BARCELONA—What happens when diabetes patients get to a point where they need more than a GLP-1 drug can offer? If Sanofi gets its way, they’ll turn to Soliqua.
Tuesday at the European Association for the Study of Diabetes annual meeting, the French drugmaker rolled out results showing its combo med sustained reductions in blood sugar through the 52-week-mark for patients who'd switched from a GLP-1 drug after more than a year of use.
The single-arm extension study follows up on results showing that among GLP-1 patients whose blood sugar levels exceeded the recommended target, those who jumped to Soliqua were more likely to get their blood sugar levels under control than those who didn’t.
In the trial’s first 26 weeks, as previously reported, 62% of patients got their HbA1C—a commonly used metric for blood glucose—below the EASD-recommended target of 7% or less, while just 26% of those who stayed on GLP-1s could say the same. At 52 weeks, 64% of switchers were still below the target.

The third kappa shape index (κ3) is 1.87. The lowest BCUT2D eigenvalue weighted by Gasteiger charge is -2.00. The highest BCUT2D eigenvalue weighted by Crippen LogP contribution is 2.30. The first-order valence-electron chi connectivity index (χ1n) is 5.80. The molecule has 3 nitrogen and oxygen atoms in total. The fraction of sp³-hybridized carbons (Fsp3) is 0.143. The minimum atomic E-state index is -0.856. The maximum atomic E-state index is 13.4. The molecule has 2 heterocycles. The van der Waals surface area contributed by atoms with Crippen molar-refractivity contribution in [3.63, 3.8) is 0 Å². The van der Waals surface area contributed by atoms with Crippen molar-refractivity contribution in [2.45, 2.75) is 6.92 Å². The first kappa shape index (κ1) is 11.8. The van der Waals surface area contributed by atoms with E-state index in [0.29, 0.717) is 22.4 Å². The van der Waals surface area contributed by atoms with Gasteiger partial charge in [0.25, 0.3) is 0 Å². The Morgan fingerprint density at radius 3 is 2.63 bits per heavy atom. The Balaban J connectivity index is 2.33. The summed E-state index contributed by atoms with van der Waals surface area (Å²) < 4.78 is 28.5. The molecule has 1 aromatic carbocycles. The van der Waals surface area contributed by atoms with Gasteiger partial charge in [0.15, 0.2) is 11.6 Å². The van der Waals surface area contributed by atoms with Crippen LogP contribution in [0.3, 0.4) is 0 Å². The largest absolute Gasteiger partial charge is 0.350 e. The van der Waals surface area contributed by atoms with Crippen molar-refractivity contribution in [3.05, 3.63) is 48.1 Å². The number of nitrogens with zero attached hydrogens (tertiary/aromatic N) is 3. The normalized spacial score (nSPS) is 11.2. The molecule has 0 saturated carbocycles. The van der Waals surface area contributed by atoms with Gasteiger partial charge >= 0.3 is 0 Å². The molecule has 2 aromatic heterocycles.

The trial “explored what to do with patients who have been on a GLP-1 and need more,” David Werner, Sanofi’s global head of insulins, said.
“In a progressive disease like Type 2 diabetes, you always come to a point where you will need more,” and with a “growing class like GLP-1,” what to do next “is becoming a bigger question,” he added. And moreover, it’s one that has “not been explored very much.”
The study also showed that “you get the same benefit regardless” of how long you’ve had diabetes, Werner pointed out, so “in a sense, it’s never too late to take a patient on a GLP-1 who needs more and move them to Soliqua.”
Sanofi hopes docs get the memo and run with it. In 2018, Soliqua pulled in just €73 million in sales ($80.5 million), far below the DKK 1.61 billion ($238.2 million) that Novo Nordisk archrival Xultophy reeled in.